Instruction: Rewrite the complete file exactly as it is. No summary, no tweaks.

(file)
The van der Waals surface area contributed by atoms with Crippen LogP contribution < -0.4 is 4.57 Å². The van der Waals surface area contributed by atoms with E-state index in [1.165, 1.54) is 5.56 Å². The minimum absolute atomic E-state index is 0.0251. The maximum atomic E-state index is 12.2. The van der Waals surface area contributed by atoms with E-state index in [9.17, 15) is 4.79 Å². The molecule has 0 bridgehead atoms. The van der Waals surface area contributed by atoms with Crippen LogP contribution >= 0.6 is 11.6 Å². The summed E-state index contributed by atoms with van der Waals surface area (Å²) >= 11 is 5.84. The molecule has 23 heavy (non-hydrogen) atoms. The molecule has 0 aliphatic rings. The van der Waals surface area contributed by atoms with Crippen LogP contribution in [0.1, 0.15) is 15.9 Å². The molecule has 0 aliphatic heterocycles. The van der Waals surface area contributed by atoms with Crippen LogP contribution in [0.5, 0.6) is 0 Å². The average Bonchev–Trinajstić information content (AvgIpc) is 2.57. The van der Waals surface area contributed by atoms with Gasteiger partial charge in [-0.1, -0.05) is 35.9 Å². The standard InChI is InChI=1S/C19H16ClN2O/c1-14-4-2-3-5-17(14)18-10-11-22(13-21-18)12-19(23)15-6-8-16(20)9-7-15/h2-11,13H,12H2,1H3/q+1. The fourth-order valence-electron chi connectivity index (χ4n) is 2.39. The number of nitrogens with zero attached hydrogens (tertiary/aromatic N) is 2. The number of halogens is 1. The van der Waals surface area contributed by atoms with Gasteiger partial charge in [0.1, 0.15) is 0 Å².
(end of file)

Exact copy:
The van der Waals surface area contributed by atoms with Crippen LogP contribution < -0.4 is 4.57 Å². The van der Waals surface area contributed by atoms with E-state index in [1.165, 1.54) is 5.56 Å². The minimum absolute atomic E-state index is 0.0251. The maximum atomic E-state index is 12.2. The van der Waals surface area contributed by atoms with E-state index in [9.17, 15) is 4.79 Å². The molecule has 0 bridgehead atoms. The van der Waals surface area contributed by atoms with Crippen LogP contribution >= 0.6 is 11.6 Å². The summed E-state index contributed by atoms with van der Waals surface area (Å²) >= 11 is 5.84. The molecule has 23 heavy (non-hydrogen) atoms. The molecule has 0 aliphatic rings. The van der Waals surface area contributed by atoms with Crippen LogP contribution in [0.1, 0.15) is 15.9 Å². The molecule has 0 aliphatic heterocycles. The van der Waals surface area contributed by atoms with Crippen LogP contribution in [0.5, 0.6) is 0 Å². The average Bonchev–Trinajstić information content (AvgIpc) is 2.57. The van der Waals surface area contributed by atoms with Gasteiger partial charge in [-0.1, -0.05) is 35.9 Å². The standard InChI is InChI=1S/C19H16ClN2O/c1-14-4-2-3-5-17(14)18-10-11-22(13-21-18)12-19(23)15-6-8-16(20)9-7-15/h2-11,13H,12H2,1H3/q+1. The fourth-order valence-electron chi connectivity index (χ4n) is 2.39. The number of nitrogens with zero attached hydrogens (tertiary/aromatic N) is 2. The number of halogens is 1. The van der Waals surface area contributed by atoms with Gasteiger partial charge in [0.1, 0.15) is 0 Å².